Jon Coupal- Columnist
is an attorney and president of the Howard Jarvis Taxpayers
Association -- California's largest taxpayer organization with
offices in Los Angeles and Sacramento. [go to website] [go
to Coupal index]
Taxpayers Are Willing to Work Hard
Overwhelmed by illegal immigrants?...
[Jon Coupal] 9/10/04
The Ports of Long Beach and Los Angeles recently announced that
they would hire 3,000 new dockworkers for temporary jobs. Despite
the common knowledge that the work is hard, there are more than
a quarter million applicants. Indeed, so many people have applied
that those being hired are being selected by a lottery system.
So what is the attraction? Simple -- the pay and benefits. Initially,
these jobs pay from $20.66 to $28 per hour and, better yet, those
who are employed will have the opportunity to move on to permanent
work and a possible six-figure income.
Suppose for a moment that these jobs didn't lead to annual pay
of over a hundred thousand dollars but instead only $60,000.
It is still a good bet that people would be lining up around
the block to apply. Even at $40,000 or less, there are many who
would gladly take this work, considering that the average entry-level
wage in Los Angeles County is $8.38.
many hard jobs we are told that Americans will not accept.
This is raised as a justification for the
hiring of illegal
immigrants or in support of a "guest worker" program.
For jobs washing dishes, or cars, or gardening or picking produce,
often the pay is minimum wage or less. It is hard to determine
what the typical pay is for some jobs because they are part of
the underground economy where workers are paid in cash.
We are told by the same apologists for a system that encourages
the employment of undocumented workers that the low wages help
to keep prices down for consumers. But there is a hidden cost
to taxpayers that they are hesitant to discuss.
No matter how one feels about minimum wage laws or the underground
economy, there is little disagreement that illegal immigrants,
who make much less than Wal-Mart employees, are overwhelming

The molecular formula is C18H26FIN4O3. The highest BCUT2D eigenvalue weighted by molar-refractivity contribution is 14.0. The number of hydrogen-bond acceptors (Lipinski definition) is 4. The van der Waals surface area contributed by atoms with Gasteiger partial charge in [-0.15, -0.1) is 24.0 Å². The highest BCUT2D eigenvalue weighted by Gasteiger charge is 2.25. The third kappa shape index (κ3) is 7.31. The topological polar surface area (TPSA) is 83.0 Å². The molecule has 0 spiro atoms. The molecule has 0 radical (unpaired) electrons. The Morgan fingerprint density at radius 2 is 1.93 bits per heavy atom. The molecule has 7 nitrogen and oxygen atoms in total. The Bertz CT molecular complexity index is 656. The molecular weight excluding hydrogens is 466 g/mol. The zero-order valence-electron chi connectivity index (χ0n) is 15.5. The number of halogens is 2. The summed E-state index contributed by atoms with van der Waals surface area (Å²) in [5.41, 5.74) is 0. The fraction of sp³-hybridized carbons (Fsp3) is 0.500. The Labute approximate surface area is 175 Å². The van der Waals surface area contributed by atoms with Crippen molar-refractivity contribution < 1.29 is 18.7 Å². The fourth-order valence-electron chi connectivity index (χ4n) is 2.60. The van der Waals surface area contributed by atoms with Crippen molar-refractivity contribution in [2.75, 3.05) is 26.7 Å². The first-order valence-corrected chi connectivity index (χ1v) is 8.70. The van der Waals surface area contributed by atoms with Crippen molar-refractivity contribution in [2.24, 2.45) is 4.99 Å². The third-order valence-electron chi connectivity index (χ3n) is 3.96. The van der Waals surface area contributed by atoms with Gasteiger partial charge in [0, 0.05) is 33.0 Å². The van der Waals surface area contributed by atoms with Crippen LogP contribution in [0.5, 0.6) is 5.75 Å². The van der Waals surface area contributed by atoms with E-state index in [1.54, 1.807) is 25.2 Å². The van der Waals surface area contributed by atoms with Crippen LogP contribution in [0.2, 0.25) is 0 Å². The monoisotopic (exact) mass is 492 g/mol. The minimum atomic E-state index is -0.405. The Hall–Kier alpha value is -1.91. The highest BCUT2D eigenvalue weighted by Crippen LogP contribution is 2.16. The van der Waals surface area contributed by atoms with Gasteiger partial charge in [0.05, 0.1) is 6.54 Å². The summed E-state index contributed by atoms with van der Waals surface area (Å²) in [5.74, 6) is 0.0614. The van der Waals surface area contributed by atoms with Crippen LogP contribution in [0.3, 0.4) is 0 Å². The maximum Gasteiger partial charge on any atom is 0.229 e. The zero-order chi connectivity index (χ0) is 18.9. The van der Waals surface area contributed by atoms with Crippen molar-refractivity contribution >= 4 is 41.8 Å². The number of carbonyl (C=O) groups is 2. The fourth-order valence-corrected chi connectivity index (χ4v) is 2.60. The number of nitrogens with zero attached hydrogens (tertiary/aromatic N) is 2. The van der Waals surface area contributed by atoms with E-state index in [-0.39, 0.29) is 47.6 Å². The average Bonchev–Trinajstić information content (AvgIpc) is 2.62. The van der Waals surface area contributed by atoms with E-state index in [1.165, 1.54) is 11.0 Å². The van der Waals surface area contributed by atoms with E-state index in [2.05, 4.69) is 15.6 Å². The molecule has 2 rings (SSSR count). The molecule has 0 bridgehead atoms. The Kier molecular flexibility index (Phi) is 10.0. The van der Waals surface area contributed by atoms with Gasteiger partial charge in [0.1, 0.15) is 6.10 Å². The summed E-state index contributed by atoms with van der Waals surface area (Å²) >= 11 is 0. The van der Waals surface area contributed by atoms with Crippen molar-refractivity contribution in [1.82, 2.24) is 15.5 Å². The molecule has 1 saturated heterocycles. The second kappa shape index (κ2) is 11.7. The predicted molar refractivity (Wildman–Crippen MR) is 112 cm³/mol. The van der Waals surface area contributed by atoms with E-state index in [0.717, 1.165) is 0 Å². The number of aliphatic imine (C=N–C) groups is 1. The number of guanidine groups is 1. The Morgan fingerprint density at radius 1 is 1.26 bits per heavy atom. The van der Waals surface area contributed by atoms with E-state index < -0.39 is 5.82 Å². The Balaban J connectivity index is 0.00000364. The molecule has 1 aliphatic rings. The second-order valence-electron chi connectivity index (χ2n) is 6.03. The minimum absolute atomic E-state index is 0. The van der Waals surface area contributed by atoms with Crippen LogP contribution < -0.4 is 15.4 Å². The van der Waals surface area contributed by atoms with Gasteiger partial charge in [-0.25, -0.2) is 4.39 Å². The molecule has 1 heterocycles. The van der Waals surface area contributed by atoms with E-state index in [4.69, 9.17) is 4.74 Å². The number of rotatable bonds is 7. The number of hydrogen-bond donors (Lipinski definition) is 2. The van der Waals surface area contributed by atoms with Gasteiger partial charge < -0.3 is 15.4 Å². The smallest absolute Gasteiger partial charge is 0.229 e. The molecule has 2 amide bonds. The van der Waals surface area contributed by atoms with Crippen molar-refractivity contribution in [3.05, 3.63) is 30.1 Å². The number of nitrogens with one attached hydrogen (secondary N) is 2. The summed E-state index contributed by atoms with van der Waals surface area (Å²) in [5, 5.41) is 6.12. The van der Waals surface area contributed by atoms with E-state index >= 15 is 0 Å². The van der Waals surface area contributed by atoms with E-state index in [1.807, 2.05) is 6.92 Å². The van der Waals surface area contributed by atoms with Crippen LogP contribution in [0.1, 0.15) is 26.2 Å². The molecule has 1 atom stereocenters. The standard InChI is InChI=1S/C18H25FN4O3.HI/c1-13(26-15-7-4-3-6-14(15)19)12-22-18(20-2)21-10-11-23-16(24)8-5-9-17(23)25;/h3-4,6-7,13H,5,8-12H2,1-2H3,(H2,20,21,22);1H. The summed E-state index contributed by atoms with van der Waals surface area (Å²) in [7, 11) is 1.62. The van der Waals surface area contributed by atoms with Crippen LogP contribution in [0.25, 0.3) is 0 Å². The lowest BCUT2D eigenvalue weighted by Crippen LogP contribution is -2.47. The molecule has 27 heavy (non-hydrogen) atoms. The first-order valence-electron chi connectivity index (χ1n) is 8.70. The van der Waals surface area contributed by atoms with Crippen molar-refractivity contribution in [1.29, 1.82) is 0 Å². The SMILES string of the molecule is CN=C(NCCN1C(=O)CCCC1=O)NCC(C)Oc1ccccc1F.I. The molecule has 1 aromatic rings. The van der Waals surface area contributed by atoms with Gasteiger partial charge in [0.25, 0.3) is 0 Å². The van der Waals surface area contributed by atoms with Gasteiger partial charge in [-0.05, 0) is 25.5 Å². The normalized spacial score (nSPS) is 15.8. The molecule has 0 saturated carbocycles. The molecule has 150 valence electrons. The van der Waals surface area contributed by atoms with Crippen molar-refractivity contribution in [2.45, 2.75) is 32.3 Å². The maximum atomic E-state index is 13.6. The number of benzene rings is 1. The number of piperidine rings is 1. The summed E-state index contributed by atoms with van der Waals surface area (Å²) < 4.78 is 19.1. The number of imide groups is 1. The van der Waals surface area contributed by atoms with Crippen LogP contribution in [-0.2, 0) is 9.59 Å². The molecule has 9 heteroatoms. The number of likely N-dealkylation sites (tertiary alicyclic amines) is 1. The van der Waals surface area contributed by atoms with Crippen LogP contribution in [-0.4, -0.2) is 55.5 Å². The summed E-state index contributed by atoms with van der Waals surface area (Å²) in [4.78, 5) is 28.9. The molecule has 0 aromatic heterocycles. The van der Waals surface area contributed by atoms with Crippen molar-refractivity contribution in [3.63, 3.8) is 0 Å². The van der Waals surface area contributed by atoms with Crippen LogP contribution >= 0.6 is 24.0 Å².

public services in places like Los Angeles County. Property owners
in the county are now paying an additional tax specifically to
prop up the trauma care system, nearly half of whose clients
are undocumented aliens.
Public services throughout the state are under pressure because
low-paid illegal immigrants rely on these services -- including
education -- in numbers proportionally greater than the general
population. In short, it is the taxpayers who end up paying to
subsidize the low wage jobs of the undocumented.
A recent television show suggested that without illegal immigrants,
the nation would face a recession. But would we?
No one is
suggesting that government mandate a six figure income for
dishwashers. But if we stopped importing
an underclass willing
to take starvation wages for hard or unpleasant work, market
forces would force the pay rate up to a level American workers
would accept. These wages would be declared for tax purposes
and these wages would be spent here in the U.S. instead of being
sent home, as is often the case with undocumented workers. The
result would be more jobs and income for Americans while this "above
the table" economic activity would produce additional revenue
for government. Pressure on social services would decline.
Yes, without an illegal immigrant labor force the price of a
hamburger might go up a dime, but it is just as likely that the
reduction in the tax burden would more than compensate for any
increase in consumer prices. CRO
2004 Howard Jarvis Taxpayers association